Let’s Encrypt is a free, open, and automated certificate authority. And its Certbot is “a fully-featured, extensible client for the Let’s Encrypt CA (or any other CA that speaks the ACME protocol) that can automate the tasks of obtaining certificates and configuring webservers to use them.”[^1]
There are a number of ways to obtain and install SSL certificates issued by Let’s Encrypt CA. This is about installing Certbot 0.8.0 release on Debian Jessie. But before continuing, a few things to think about:
The Let’s Encrypt Client (Certbot) presently only runs on Unix-ish OSes that include Python 2.6 or 2.7; Python 3.x support will hopefully be added in the future. … currently it supports modern OSes based on Debian, Fedora, SUSE, Gentoo and Darwin.[^1]
That’s why using Docker container installation method might be a better choice, because it does not mess up your existing libraries and it can use supported operating systems which might not be the one you are using.
Backports are recompiled packages from testing (mostly) and unstable (in a few cases only, e.g. security updates) in a stable environment so that they will run without new libraries (whenever it is possible) on a Debian stable distribution.
Backports cannot be tested as extensively as Debian stable, and backports are provided on an as-is basis, with risk of incompatibilities with other components in Debian stable. Use with care!
It is therefore recommended to select single backported packages that fit your needs, and not use all available backports.
Again, there’s why it might be a better idea to use a container. But, let’s proceed.
Add a new file named backports.list to /etc/apt/sources.list.d/ directory:
As always, the first thing you have to ask yourself is that why do you want to set up a DNS server? Here are a few of mine:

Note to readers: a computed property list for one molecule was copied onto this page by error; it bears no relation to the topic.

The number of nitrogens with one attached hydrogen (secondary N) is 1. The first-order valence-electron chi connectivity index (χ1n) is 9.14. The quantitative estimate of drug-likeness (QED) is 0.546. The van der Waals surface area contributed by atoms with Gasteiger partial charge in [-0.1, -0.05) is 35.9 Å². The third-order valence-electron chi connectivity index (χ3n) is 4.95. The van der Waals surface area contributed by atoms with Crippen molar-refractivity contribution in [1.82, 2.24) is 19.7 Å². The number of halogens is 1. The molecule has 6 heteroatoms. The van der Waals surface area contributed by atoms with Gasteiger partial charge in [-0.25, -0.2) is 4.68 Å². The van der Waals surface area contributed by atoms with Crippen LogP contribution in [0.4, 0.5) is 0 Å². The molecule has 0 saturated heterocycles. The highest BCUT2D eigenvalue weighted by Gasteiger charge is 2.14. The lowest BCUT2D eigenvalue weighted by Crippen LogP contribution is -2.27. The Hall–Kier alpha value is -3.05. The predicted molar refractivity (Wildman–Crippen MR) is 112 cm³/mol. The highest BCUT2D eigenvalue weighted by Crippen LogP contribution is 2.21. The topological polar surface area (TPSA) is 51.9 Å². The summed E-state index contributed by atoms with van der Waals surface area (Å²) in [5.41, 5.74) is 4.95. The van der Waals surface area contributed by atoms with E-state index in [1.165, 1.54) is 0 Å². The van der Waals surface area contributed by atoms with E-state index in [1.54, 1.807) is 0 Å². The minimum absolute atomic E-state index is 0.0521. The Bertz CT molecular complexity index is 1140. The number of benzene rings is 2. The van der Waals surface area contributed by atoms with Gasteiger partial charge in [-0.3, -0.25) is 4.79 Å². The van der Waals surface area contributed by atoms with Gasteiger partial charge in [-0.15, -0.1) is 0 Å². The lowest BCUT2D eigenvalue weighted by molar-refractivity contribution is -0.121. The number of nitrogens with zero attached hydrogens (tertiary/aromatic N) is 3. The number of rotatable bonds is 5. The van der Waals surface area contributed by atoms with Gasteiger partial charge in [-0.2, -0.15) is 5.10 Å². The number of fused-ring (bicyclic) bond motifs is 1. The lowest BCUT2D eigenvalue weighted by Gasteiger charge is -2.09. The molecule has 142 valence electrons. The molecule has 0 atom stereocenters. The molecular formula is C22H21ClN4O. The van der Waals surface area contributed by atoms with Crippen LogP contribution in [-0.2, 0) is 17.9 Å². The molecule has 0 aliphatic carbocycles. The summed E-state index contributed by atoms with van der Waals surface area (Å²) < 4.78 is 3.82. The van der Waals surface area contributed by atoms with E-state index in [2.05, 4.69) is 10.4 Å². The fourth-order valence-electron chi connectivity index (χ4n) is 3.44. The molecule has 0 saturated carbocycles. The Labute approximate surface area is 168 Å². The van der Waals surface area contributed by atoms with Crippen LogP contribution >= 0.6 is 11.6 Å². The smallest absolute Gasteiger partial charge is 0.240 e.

Access web services via custom domains instead of IP addresses
Update multiple devices (including mobile devices) is time consuming and inconvenient
Router does not provide a DNS server
I run many web services in the local network, for example, GitLab for code repository and Ghost for blogging. Instead of typing IP address for each service, it will be much easier to use custom domain names, for example, accessing my blog via http://ghost/, not dot com nor localhost.
This can be easily done if there is just one machine. You can update the host configuration file in the local machine such as /etc/hosts in Linux or C:\Windows\System32\drivers\etc\hosts in Windows. But I have multiple devices: a laptop, a tablet, and of course a smartphone. Updating multiple devices is a pain. And for many mobile devices running systems such as iOS or Android, it is not easy to edit the host configuration file without rooting the devices. Therefore, we will opt to update a single DNS configuration file.
DNS configuration can be inherited from the DHCP server from the local network router. Unfortunately, the router I have does not provide a built-in DNS server. I have to setup my own DNS server. Once the DNS server has been setup, the router will use the server as the primary DNS server, and falls back to default gateway IP as the secondary DNS server, or we can use either Google’s public DNS server with IP address 126.96.36.199 or any other alternatives.
Primary DNS server: 192.168.0.100
Secondary DNS server: 192.168.0.1, 188.8.131.52 or others
I am going to setup a DNS server in a Debian Jessie machine. Here is a summary of steps: